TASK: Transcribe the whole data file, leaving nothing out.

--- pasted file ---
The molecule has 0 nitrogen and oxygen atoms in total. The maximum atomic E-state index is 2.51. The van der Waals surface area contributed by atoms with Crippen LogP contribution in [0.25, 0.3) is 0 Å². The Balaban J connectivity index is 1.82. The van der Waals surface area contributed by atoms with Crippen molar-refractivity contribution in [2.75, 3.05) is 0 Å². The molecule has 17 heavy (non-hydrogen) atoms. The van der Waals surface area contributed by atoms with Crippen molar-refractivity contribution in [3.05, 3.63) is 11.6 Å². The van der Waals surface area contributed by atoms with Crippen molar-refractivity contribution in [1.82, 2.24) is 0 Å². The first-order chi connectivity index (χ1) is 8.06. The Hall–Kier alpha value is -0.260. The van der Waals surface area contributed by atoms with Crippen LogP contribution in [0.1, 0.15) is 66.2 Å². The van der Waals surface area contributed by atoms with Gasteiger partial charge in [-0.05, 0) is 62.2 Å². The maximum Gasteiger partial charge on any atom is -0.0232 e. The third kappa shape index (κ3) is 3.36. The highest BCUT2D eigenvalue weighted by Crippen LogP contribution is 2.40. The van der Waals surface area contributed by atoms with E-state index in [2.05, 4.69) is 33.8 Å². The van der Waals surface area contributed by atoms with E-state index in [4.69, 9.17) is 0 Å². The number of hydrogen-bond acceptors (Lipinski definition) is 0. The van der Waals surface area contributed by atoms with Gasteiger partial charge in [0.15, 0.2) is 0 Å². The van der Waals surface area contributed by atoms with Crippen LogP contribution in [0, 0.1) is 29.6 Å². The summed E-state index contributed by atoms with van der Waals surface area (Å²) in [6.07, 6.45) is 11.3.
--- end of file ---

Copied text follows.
The molecule has 0 nitrogen and oxygen atoms in total. The maximum atomic E-state index is 2.51. The van der Waals surface area contributed by atoms with Crippen LogP contribution in [0.25, 0.3) is 0 Å². The Balaban J connectivity index is 1.82. The van der Waals surface area contributed by atoms with Crippen molar-refractivity contribution in [2.75, 3.05) is 0 Å². The molecule has 17 heavy (non-hydrogen) atoms. The van der Waals surface area contributed by atoms with Crippen molar-refractivity contribution in [3.05, 3.63) is 11.6 Å². The van der Waals surface area contributed by atoms with Crippen molar-refractivity contribution in [1.82, 2.24) is 0 Å². The first-order chi connectivity index (χ1) is 8.06. The Hall–Kier alpha value is -0.260. The van der Waals surface area contributed by atoms with Crippen LogP contribution in [0.1, 0.15) is 66.2 Å². The van der Waals surface area contributed by atoms with Gasteiger partial charge in [-0.05, 0) is 62.2 Å². The maximum Gasteiger partial charge on any atom is -0.0232 e. The third kappa shape index (κ3) is 3.36. The highest BCUT2D eigenvalue weighted by Crippen LogP contribution is 2.40. The van der Waals surface area contributed by atoms with E-state index in [2.05, 4.69) is 33.8 Å². The van der Waals surface area contributed by atoms with E-state index in [4.69, 9.17) is 0 Å². The number of hydrogen-bond acceptors (Lipinski definition) is 0. The van der Waals surface area contributed by atoms with Gasteiger partial charge in [0.15, 0.2) is 0 Å². The van der Waals surface area contributed by atoms with Crippen LogP contribution in [0, 0.1) is 29.6 Å². The summed E-state index contributed by atoms with van der Waals surface area (Å²) in [6.07, 6.45) is 11.3.